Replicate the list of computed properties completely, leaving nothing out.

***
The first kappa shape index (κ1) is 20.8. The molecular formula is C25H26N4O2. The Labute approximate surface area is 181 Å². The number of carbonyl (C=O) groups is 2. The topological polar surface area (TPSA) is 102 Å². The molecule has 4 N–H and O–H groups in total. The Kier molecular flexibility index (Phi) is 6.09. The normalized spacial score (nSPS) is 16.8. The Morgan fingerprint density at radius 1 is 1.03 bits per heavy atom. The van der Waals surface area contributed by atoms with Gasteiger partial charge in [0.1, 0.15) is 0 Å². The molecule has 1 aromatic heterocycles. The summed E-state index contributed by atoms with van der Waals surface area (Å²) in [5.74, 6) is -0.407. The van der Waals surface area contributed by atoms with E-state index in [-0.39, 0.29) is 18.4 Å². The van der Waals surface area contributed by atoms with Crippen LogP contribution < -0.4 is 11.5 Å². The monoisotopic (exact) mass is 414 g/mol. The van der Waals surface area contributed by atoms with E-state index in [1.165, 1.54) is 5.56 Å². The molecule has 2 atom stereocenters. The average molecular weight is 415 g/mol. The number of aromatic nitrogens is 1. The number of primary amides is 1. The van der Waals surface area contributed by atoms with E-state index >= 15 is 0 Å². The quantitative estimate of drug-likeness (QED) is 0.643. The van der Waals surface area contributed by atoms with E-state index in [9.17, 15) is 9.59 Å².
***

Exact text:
The first kappa shape index (κ1) is 20.8. The molecular formula is C25H26N4O2. The Labute approximate surface area is 181 Å². The number of carbonyl (C=O) groups is 2. The topological polar surface area (TPSA) is 102 Å². The molecule has 4 N–H and O–H groups in total. The Kier molecular flexibility index (Phi) is 6.09. The normalized spacial score (nSPS) is 16.8. The Morgan fingerprint density at radius 1 is 1.03 bits per heavy atom. The van der Waals surface area contributed by atoms with Gasteiger partial charge in [0.1, 0.15) is 0 Å². The molecule has 1 aromatic heterocycles. The summed E-state index contributed by atoms with van der Waals surface area (Å²) in [5.74, 6) is -0.407. The van der Waals surface area contributed by atoms with E-state index in [-0.39, 0.29) is 18.4 Å². The van der Waals surface area contributed by atoms with Crippen LogP contribution < -0.4 is 11.5 Å². The monoisotopic (exact) mass is 414 g/mol. The van der Waals surface area contributed by atoms with E-state index in [1.165, 1.54) is 5.56 Å². The molecule has 2 atom stereocenters. The average molecular weight is 415 g/mol. The number of aromatic nitrogens is 1. The number of primary amides is 1. The van der Waals surface area contributed by atoms with E-state index >= 15 is 0 Å². The quantitative estimate of drug-likeness (QED) is 0.643. The van der Waals surface area contributed by atoms with E-state index in [9.17, 15) is 9.59 Å².